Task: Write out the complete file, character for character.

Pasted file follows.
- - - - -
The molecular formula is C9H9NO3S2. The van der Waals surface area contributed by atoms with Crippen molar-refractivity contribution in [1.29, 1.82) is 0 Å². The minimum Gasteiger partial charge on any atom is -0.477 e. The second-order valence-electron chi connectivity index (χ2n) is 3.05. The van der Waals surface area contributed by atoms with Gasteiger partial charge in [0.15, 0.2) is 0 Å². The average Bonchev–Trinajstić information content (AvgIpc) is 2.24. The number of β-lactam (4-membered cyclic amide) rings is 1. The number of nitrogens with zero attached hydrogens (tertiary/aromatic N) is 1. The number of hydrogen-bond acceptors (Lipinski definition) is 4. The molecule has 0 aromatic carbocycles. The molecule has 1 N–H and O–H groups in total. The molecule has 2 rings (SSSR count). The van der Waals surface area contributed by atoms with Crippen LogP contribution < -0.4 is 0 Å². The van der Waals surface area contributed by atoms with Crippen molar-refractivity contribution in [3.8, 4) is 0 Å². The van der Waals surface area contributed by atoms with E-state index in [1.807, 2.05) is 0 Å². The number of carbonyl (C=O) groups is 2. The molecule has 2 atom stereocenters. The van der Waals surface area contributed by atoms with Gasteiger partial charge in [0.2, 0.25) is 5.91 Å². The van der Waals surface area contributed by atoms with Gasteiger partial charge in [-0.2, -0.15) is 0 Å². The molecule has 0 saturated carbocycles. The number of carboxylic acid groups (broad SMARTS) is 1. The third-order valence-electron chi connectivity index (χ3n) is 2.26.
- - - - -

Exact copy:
The molecular formula is C9H9NO3S2. The van der Waals surface area contributed by atoms with Crippen molar-refractivity contribution in [1.29, 1.82) is 0 Å². The minimum Gasteiger partial charge on any atom is -0.477 e. The second-order valence-electron chi connectivity index (χ2n) is 3.05. The van der Waals surface area contributed by atoms with Gasteiger partial charge in [0.15, 0.2) is 0 Å². The average Bonchev–Trinajstić information content (AvgIpc) is 2.24. The number of β-lactam (4-membered cyclic amide) rings is 1. The number of nitrogens with zero attached hydrogens (tertiary/aromatic N) is 1. The number of hydrogen-bond acceptors (Lipinski definition) is 4. The molecule has 0 aromatic carbocycles. The molecule has 1 N–H and O–H groups in total. The molecule has 2 rings (SSSR count). The van der Waals surface area contributed by atoms with Crippen LogP contribution < -0.4 is 0 Å². The van der Waals surface area contributed by atoms with Crippen molar-refractivity contribution in [3.8, 4) is 0 Å². The van der Waals surface area contributed by atoms with E-state index in [1.807, 2.05) is 0 Å². The number of carbonyl (C=O) groups is 2. The molecule has 2 atom stereocenters. The van der Waals surface area contributed by atoms with Gasteiger partial charge in [0.2, 0.25) is 5.91 Å². The van der Waals surface area contributed by atoms with Gasteiger partial charge in [-0.2, -0.15) is 0 Å². The molecule has 0 saturated carbocycles. The number of carboxylic acid groups (broad SMARTS) is 1. The third-order valence-electron chi connectivity index (χ3n) is 2.26.